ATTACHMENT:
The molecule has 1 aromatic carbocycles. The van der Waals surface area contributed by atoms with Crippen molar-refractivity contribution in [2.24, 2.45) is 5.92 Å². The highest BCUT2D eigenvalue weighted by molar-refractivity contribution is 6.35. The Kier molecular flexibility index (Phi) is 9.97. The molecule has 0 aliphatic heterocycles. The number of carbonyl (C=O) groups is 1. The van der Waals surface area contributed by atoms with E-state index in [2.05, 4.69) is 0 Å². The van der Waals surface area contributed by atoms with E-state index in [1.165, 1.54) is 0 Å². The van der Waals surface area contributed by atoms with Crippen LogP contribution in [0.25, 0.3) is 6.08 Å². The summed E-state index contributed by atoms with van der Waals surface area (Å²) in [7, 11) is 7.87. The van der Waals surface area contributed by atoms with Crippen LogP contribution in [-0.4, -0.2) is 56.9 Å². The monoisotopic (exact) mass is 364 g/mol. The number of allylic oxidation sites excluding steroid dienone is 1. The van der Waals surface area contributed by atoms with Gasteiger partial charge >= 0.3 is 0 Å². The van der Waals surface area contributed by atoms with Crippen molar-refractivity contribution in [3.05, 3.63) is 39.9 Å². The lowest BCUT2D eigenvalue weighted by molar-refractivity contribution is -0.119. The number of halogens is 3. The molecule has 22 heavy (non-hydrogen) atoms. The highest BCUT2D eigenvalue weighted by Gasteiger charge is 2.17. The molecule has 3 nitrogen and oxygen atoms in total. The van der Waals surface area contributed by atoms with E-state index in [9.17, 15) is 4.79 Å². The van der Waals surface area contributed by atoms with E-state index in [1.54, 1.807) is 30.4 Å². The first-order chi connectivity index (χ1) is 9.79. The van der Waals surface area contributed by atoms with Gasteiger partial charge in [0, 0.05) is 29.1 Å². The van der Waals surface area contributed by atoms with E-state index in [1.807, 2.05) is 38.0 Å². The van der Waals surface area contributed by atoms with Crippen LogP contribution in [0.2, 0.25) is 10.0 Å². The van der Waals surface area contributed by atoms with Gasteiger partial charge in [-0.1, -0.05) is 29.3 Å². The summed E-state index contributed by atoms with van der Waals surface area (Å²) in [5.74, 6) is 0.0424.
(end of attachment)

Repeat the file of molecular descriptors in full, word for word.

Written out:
The molecule has 1 aromatic carbocycles. The van der Waals surface area contributed by atoms with Crippen molar-refractivity contribution in [2.24, 2.45) is 5.92 Å². The highest BCUT2D eigenvalue weighted by molar-refractivity contribution is 6.35. The Kier molecular flexibility index (Phi) is 9.97. The molecule has 0 aliphatic heterocycles. The number of carbonyl (C=O) groups is 1. The van der Waals surface area contributed by atoms with E-state index in [2.05, 4.69) is 0 Å². The van der Waals surface area contributed by atoms with E-state index in [1.165, 1.54) is 0 Å². The van der Waals surface area contributed by atoms with Crippen LogP contribution in [0.25, 0.3) is 6.08 Å². The summed E-state index contributed by atoms with van der Waals surface area (Å²) in [7, 11) is 7.87. The van der Waals surface area contributed by atoms with Crippen LogP contribution in [-0.4, -0.2) is 56.9 Å². The monoisotopic (exact) mass is 364 g/mol. The number of allylic oxidation sites excluding steroid dienone is 1. The van der Waals surface area contributed by atoms with Gasteiger partial charge >= 0.3 is 0 Å². The van der Waals surface area contributed by atoms with Crippen molar-refractivity contribution in [3.05, 3.63) is 39.9 Å². The lowest BCUT2D eigenvalue weighted by molar-refractivity contribution is -0.119. The number of halogens is 3. The molecule has 22 heavy (non-hydrogen) atoms. The highest BCUT2D eigenvalue weighted by Gasteiger charge is 2.17. The molecule has 3 nitrogen and oxygen atoms in total. The van der Waals surface area contributed by atoms with E-state index in [9.17, 15) is 4.79 Å². The van der Waals surface area contributed by atoms with E-state index in [1.54, 1.807) is 30.4 Å². The first-order chi connectivity index (χ1) is 9.79. The van der Waals surface area contributed by atoms with Gasteiger partial charge in [0, 0.05) is 29.1 Å². The van der Waals surface area contributed by atoms with E-state index in [1.807, 2.05) is 38.0 Å². The van der Waals surface area contributed by atoms with Crippen LogP contribution in [0.2, 0.25) is 10.0 Å². The van der Waals surface area contributed by atoms with Gasteiger partial charge in [-0.1, -0.05) is 29.3 Å². The summed E-state index contributed by atoms with van der Waals surface area (Å²) in [5.74, 6) is 0.0424.